Acceptance and commitment therapy for anxious children and adolescents: study protocol for a randomized controlled trial

Jessica Swain*, Karen Hancock, Angela Dixon, Siew Koo, Jenny Bowman

*Corresponding author for this work

Research output: Contribution to journalArticlepeer-review

19 Citations (Scopus)


Background: Anxiety disorders affect approximately 10% to 20% of young people, can be enduring if left untreated, and have been associated with psychopathology in later life. Despite this, there is a paucity of empirical research to assist clinicians in determining appropriate treatment options. We describe a protocol for a randomized controlled trial in which we will examine the effectiveness of a group-based Acceptance and Commitment Therapy program for children and adolescents with a primary diagnosis of anxiety disorder. For the adolescent participants we will also evaluate the elements of the intervention that act as mechanisms for change.Methods/design: We will recruit 150 young people (90 children and 60 adolescents) diagnosed with an anxiety disorder and their parent or caregiver. After completion of baseline assessment, participants will be randomized to one of three conditions (Acceptance and Commitment Therapy, Cognitive Behavior Therapy or waitlist control). Those in the Acceptance and Commitment Therapy and Cognitive Behavior Therapy groups will receive 10 × 1.5 hour weekly group-therapy sessions using a manualized treatment program, in accordance with the relevant therapy, to be delivered by psychologists. Controls will receive the Cognitive Behavior Therapy program after 10 weeks waitlisted. Repeated measures will be taken immediately post-therapy and at three months after therapy cessation.Discussion: To the best of our knowledge, this study will be the largest trial of Acceptance and Commitment Therapy in the treatment of children and young people to date. It will provide comprehensive data on the use of Acceptance and Commitment Therapy for anxiety disorders and will offer evidence for mechanisms involved in the process of change. Furthermore, additional data will be obtained for the use of Cognitive Behavior Therapy in this population and this research will illustrate the comparative effectiveness of these two interventions, which are currently implemented widely in contemporary clinical practice. Anticipated difficulties for the trial are the recruitment and retention of participants, particularly adolescents. To avert these concerns and maximize recruitment, several strategies will be adopted to optimize referral rates as well as reduce participant drop-outs.Trial registration: This trial is registered with the Australian and New Zealand Clinical Trials Registry, registration number: ACTRN12611001280998.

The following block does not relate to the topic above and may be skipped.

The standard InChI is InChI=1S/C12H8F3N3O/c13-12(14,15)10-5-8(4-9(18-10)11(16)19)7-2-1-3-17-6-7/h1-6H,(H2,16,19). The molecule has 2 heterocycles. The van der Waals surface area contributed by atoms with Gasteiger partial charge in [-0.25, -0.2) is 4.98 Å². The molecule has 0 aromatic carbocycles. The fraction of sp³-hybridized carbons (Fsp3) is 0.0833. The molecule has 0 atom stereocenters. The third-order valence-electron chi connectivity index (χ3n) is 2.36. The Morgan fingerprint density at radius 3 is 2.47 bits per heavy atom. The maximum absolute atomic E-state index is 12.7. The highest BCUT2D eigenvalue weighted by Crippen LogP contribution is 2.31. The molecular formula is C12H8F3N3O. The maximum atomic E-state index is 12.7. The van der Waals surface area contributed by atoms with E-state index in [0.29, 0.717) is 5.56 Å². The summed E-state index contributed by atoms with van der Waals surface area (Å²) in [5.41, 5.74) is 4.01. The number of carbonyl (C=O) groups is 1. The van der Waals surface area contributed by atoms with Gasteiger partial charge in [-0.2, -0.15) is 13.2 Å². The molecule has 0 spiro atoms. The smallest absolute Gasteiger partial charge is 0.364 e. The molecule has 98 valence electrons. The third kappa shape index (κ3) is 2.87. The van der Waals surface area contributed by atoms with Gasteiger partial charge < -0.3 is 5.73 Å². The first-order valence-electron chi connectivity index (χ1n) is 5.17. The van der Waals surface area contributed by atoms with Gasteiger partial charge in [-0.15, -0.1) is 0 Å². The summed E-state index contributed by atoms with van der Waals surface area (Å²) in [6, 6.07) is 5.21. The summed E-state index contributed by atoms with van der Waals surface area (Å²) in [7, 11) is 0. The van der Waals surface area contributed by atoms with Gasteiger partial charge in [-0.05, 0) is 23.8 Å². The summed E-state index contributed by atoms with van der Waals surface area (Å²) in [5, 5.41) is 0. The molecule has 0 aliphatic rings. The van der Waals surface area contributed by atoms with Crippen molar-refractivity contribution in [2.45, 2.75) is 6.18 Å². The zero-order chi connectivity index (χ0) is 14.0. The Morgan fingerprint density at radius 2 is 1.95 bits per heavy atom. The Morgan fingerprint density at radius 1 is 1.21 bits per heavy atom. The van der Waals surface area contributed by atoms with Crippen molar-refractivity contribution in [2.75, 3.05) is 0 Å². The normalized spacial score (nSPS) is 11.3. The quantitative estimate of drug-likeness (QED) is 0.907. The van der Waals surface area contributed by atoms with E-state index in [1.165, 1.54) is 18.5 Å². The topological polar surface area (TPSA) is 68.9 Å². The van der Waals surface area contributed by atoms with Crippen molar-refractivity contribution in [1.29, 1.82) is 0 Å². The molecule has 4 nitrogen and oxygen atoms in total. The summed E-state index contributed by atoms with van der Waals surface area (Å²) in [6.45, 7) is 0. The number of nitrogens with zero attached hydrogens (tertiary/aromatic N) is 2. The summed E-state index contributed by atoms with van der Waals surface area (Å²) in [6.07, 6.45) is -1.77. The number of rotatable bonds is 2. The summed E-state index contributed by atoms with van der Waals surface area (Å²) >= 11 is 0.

Original languageEnglish
Article number140
Pages (from-to)1-12
Number of pages12
Issue number1
Publication statusPublished - 15 May 2013
Externally publishedYes


  • Acceptance and Commitment Therapy (ACT)
  • Adolescents
  • Anxiety
  • Anxiety disorders
  • Children
  • Cognitive Behavior Therapy (CBT)
  • Randomized Controlled Trial (RCT)


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